and 1 and 3 phase charging options are presented in the EV Demand (MW) 0.95 pu – 1. Finish EV Demand (MW) charging: 02:00 0. The intent of the impact study of EV integration on MV EV Charging Demand Scenario 3 .45kW: 5 hours – Start charging: 22:00. 4 Where is the energy requirement for the EVs whose charging time is bigger than (i-1) and equal or less than i. the EV 0. 0.4 C. For the Ronne Syd grid.9 Charging Scenario 3 .3 described below.68kW: 5 hours – Start charging: 17:00.05 pu.3 Phase 1. 0 2 4 6 8 10 12 14 16 18 20 22 24 Impact study results of 1 Phase charging option time (Hour) Figure 6 EV Charging Demand Scenario 3 – 1 Phase The impact study results of 10% EV penetration and 1 .2 Scenarios 3 and 4 0 The spot price based charging scenarios are Charging 2 4 6 8 10 12 14 time (Hour) 16 18 20 22 24 Scenarios 3 and 4.4 B.2 The battery size of EVs used for the impact study is 25 0. In the impact study.2 times for the timed charging scenarios are listed below.6 Bornholm Island are 2000 and the 10% EV penetration is Charging Scenario 4 .2 to check whether the power lines and transformers can sustain the extra loads from EV charging. the loading of lines and transformers.2 According to the charging power options.8 • EV_10. The EV charging demands of Charging Figure 9 EV Charging Demand Scenario 4 – 3 Phase scenarios 3 and 4 with 1 phase and 3 phase charging are shown in Figure 6 .5 number is 186 which is calculated according to the household number within the S Ronne Syd grid. 0.1 Phase corresponding to 2000.3 and illustrate the effectiveness of the smart charging scenario.4 obtained.6 EV Demand (MW) The loading of power components and voltage profiles in 0.1 0.4 charging scenarios and charging power levels on MV grids 0.1 kWh.5 Charging Scenario 3 . Spot price based charging scenario – Charging 0. the charging Charging Scenario 4 . 0.35: 2 hours – Start charging: 00:00. the charging times for the dumb charging scenarios are listed below.7 IV. Dumb charging scenario – Charging Scenario 1 0. The voltage limits are set as 0. The total cars on the EV Charging Demand Scenario 4 . A.3 Phase 1. and EV Charging Demand Scenario 3.8 0. 1 • EV_3. Therefore. Finish Figure 8 EV Charging Demand Scenario 4 – 1 Phase charging: 19:00 EV Charging Demand Scenario 4. Finish 0 2 4 6 8 10 12 14 16 18 20 22 24 charging: 22:00 time (Hour) • EV_11.5 the MV grid are analyzed to quantify the impact of the 0. there are two 0 charging power options.1 Phase EV penetration levels and charging scenarios. the 67% percent loading limit is used 0.3 Phase are the percentage of EVs whose charging time is bigger 0.4 EV Demand (MW) The EV charging details of the four charging scenarios are 0.Figure 9. Besides the three charging scenarios.3 Phase than (i-1) and equal or less than i. CASE STUDIES 0.1 • EV_3. 0. and voltages of busbars are 0.1 Phase grids is to study whether the MV grids can sustain with certain 0.3 sections below. Finish 0. The impact study results with 10% EV penetration.1 Phase 0. Timed charging scenario – Charging Scenario 2 According to the charging power options. 2 4 6 8 10 12 14 16 18 20 22 24 time (Hour) • 1 phase 16 A Figure 7 EV Charging Demand Scenario 3 – 3 Phase • 3 phase 16 A The EV penetration level is 10%.6 charging: 02:00 0.04: 2 hours – Start charging: 17:00.

5 phase charging are shown in Figure 10 . NO EV 62.1 Phase CH1 107.131 CH2 73.08 50 Dumb Charing 1.008 90 Wihtout EV Dumb Charing CH1 1.02 20 1 10 0.3 Phase 20 Table 5 Maximum Power Line Loading – 3 Phase 10 0 2 4 6 8 10 12 14 16 18 20 22 24 Charging Scenario Loading (%) Time (Hour) NO EV 62.9 2 4 6 8 10 12 14 16 18 20 22 24 Time (Hour) Figure 12 Voltage Profile .224 Fleet Operator Evening 70 Line Loading (%) Transformer loading with 10% EV Penetration 60 100 Wihtout EV 50 90 Dumb Charing Timed Charging 40 80 Fleet Operator All Day 30 Fleet Operator Evening 70 Transformer loading (%) 20 60 10 50 0 2 4 6 8 10 12 14 16 18 20 22 24 40 Time (Hour) 30 Figure 13 Power Line Loading .Figure 12 and Table 2 Table 4 Voltage Profile – 1 Phase . the dumb charging scenario will cause the 10 line loading exceeding the 67% limit which is 76.008 Fleet Operator All Day 70 Fleet Operator Evening CH3 1. 1.224 Dumb Charing Timed Charging 90 CH3 65.Figure 15 and Table 5 Charging Scenario Loading (%) .96 Time (Hour) 0.007 CH4 1.04 Fleet Operator Evening 30 Bus Voltage p. 0 2 4 6 8 10 12 14 16 18 20 22 24 Time (Hour) Impact study results of 3 Phase charging option Figure 10 Power Line Loading . Regarding 20 the line loading.95 – 1.1 Phase Table 2 Maximum Power Line Loading – 1 Phase The impact study results of 10% EV penetration and 1 phase charging are shown in Figure 13 .946 Transformer loading with 10% EV Penetration CH1 66.Table 4.06 Timed Charging 40 Fleet Operator All Day 1.801 Fleet Operator All Day 80 CH4 62.167%.815 Charging Scenario Loading (%) NO EV 63. Charging Scenario Bus Voltage (pu ) 100 Line loading with 10% EV Penetration NO EV 1.167 Wihtout EV 100 CH2 62.224 Figure 11 Transformer Loading .92 0.168 CH4 64.947 Wihtout EV 90 Dumb Charing CH3 63.947 70 Fleet Operator Evening Transformer loading (%) Bus Voltages with 10% EV Penetration 1.008 Line Loading (%) 60 50 It is seen from the loading and voltage results that all 40 transformers loading is below the 67% loading limit and all 30 bus voltages are within the range of 0.1 Phase .98 0 2 4 6 8 10 12 14 16 18 20 22 24 0.u.041 Table 3 Maximum Transformer Loading – 1 Phase CH3 72.3 Phase 0.Table 7.000 80 Timed Charging CH2 1.94 Figure 14 Transformer Loading .05 pu.975 80 Timed Charging Fleet Operator All Day CH4 63.765 100 CH2 63.1 60 Wihtout EV 1.224 Line loading with 10% EV Penetration 110 CH1 76.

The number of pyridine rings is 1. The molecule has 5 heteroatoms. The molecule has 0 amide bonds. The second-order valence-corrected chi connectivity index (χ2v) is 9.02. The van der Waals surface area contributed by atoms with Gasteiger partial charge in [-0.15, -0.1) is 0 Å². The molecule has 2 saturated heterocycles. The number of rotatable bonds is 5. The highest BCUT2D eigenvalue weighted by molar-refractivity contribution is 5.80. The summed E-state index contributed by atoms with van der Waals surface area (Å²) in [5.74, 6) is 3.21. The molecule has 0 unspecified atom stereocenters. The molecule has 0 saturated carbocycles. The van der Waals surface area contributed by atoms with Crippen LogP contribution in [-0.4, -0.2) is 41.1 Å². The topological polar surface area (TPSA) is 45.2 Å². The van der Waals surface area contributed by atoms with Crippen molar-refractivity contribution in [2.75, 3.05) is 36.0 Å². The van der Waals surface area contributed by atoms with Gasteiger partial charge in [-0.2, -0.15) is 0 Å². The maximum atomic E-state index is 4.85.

1.008 Qiuwei Wu (M’ 09) obtained his B. in 1982 and has been an associate professor in the same university since 1986. BIOGRAPHIES CH4 1. Figure 15 Voltage Profile .” in Proc. CH1 0. both in Power System and high charging power. Soares and P. 1. Almedia. Nielsen. Wu. Binding. he joined central research smart charging scenario can determine the optimal charging and development department. Chen and C. Almedia. wide Power System with 50% Wind – Smart Grids Activities in Denmark”. Taylor. M. 1-8. Lind and J.1-6. “Integration of Charging Scenario Bus Voltage (pu ) Electric Vehicles in the Electric Power System. Dyke. “Evaluation of the 1. Clement. Steen. 2010 IEEE PES Transmission and Distribution Conference and Bus Voltages with 10% EV Penetration Exposition.3 Phase [10] K.” IEEE 0. [2] Q. pp. China. He obtained his PhD degree from the 67% loading limit for the dumb charging scenario. He joined Centre for Electric Technology (CET).” Proceedings of the NO EV 1. 2011.94 Transactions on Power Systems.008 IEEE. P. REFERENCES His research interests cover integration of renewable energy and distributed energy resources. Taylor and A. He worked as a research assistant in DTU from The impact study results show that the fleet operator based 1978-1980.1 [6] J. [4] K.” in Proc.9 2 4 6 8 10 12 14 16 18 20 22 24 Gothenburg. Driesen. Sweden. J. Maitra. L. Lopes. No. Gordon. M. J. No. Afterwards. P. 1-7. 1-9. 2009.983 [12] http://www.elforbrugspanel. pp. CONCLUSION 2009 and has been an assistant professor with CET since Nov. in Proc.008 CH3 1.006 VII. 168-183.3926. R. in 2000 and voltages are within the range of 0. Lopes. Regarding the line loading. 2010 IEEE PES Conference on Innovative Smart Grid Technologies Europe. R. J. 2010. Alexander and M. 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Prof. His working experience include research fellow in International Reliability and Risk Management Center (IRRMC).S degree in Electrical Engineering from Illinois Institute of Technology. Canada. Singapore. boards and steering committees. and he has been member of the EU SmartGrids advisory council. In 2009 he received the IBM Faculty Award.D candidate at Technical University of Denmark and his present interest includes real-time simulation of power systems. studies involving load flow. Singapore. ISRAEL. Seung Tae. . 7 Jacob Østergaard (M’95-SM’ 09) obtained his MSc in Electrical Engineering from Technical University of Denmark (DTU) in 1995. He is a Ph. Since 2005 he has been Professor and Head of Centre for Electric Technology (CET). system planning & operation.S degree in Electrical Engineering from Yonsei University. and a M. Shanghai. 2007. Korea in 1997. in 2000. postdoctoral fellow in University of Alberta. from 2008-2009. and flexible demand. He is head of the Danish experimental platform for electric power and energy. He is currently an associate professor in Centre for Electric Technology (CET). He obtained his PhD in electrical power engineering from Nanyang Technological University. in electrical engineering from Shanghai Jiaotong University. Yi Ding obtained his B. Cha has a B. control architecture for future power system. from 2005 to 2006. His research interests cover SmartGrids with focus on system integration of renewable energy and distributed energy resources. Technical University of Denmark (DTU). China. a fully digital real-time simulator. power market and nodal pricing. research fellow in Nanyang Technological University. and other various research projects. DTU. model development. Jacob is serving in several professional organizations. Department of Electrical Engineering. from 2007-2008. Sami Shamoon College of Engineering. Eng. P. R. He research interests are reliability assessment of restructured power systems and engineering systems. Upon graduation. He was with Research Institute of Danish Electric Utilities for 10 years where he did research within power system transmission and distribution and was responsible for developing industrial-academic collaboration. he joined Korea Electric Power Research Institute where he was actively engaged in the development of KEPS. PowerLabDK. Chicago in 1992.